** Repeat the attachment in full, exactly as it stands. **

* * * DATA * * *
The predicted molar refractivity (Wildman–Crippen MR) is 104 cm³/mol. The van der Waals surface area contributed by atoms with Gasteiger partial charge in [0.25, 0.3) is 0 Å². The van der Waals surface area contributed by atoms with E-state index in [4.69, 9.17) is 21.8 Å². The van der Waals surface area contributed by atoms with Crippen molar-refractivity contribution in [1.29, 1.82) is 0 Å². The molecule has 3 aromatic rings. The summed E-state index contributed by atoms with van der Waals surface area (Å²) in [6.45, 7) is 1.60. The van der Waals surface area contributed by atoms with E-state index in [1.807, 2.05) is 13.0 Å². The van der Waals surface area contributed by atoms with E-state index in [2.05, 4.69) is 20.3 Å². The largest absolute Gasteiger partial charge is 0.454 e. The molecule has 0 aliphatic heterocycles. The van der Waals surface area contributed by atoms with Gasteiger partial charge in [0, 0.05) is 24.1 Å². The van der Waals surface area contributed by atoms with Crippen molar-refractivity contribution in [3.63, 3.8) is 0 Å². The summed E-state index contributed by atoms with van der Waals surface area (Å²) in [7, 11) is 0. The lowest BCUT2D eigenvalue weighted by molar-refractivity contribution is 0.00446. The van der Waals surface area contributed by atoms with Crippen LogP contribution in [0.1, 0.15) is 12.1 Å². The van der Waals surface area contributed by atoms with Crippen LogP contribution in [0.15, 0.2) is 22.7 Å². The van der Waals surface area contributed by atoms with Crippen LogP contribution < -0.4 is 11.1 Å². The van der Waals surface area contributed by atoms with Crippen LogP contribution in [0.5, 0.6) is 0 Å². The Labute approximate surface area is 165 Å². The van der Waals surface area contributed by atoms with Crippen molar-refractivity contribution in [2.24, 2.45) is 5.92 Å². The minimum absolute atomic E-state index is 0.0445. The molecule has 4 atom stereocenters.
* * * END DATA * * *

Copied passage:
The predicted molar refractivity (Wildman–Crippen MR) is 104 cm³/mol. The van der Waals surface area contributed by atoms with Gasteiger partial charge in [0.25, 0.3) is 0 Å². The van der Waals surface area contributed by atoms with E-state index in [4.69, 9.17) is 21.8 Å². The van der Waals surface area contributed by atoms with Crippen molar-refractivity contribution in [1.29, 1.82) is 0 Å². The molecule has 3 aromatic rings. The summed E-state index contributed by atoms with van der Waals surface area (Å²) in [6.45, 7) is 1.60. The van der Waals surface area contributed by atoms with E-state index in [1.807, 2.05) is 13.0 Å². The van der Waals surface area contributed by atoms with E-state index in [2.05, 4.69) is 20.3 Å². The largest absolute Gasteiger partial charge is 0.454 e. The molecule has 0 aliphatic heterocycles. The van der Waals surface area contributed by atoms with Gasteiger partial charge in [0, 0.05) is 24.1 Å². The van der Waals surface area contributed by atoms with Crippen molar-refractivity contribution in [3.63, 3.8) is 0 Å². The summed E-state index contributed by atoms with van der Waals surface area (Å²) in [7, 11) is 0. The lowest BCUT2D eigenvalue weighted by molar-refractivity contribution is 0.00446. The van der Waals surface area contributed by atoms with Crippen LogP contribution in [0.1, 0.15) is 12.1 Å². The van der Waals surface area contributed by atoms with Crippen LogP contribution in [0.15, 0.2) is 22.7 Å². The van der Waals surface area contributed by atoms with Crippen LogP contribution < -0.4 is 11.1 Å². The van der Waals surface area contributed by atoms with Crippen LogP contribution in [0.5, 0.6) is 0 Å². The Labute approximate surface area is 165 Å². The van der Waals surface area contributed by atoms with Crippen molar-refractivity contribution in [2.24, 2.45) is 5.92 Å². The minimum absolute atomic E-state index is 0.0445. The molecule has 4 atom stereocenters.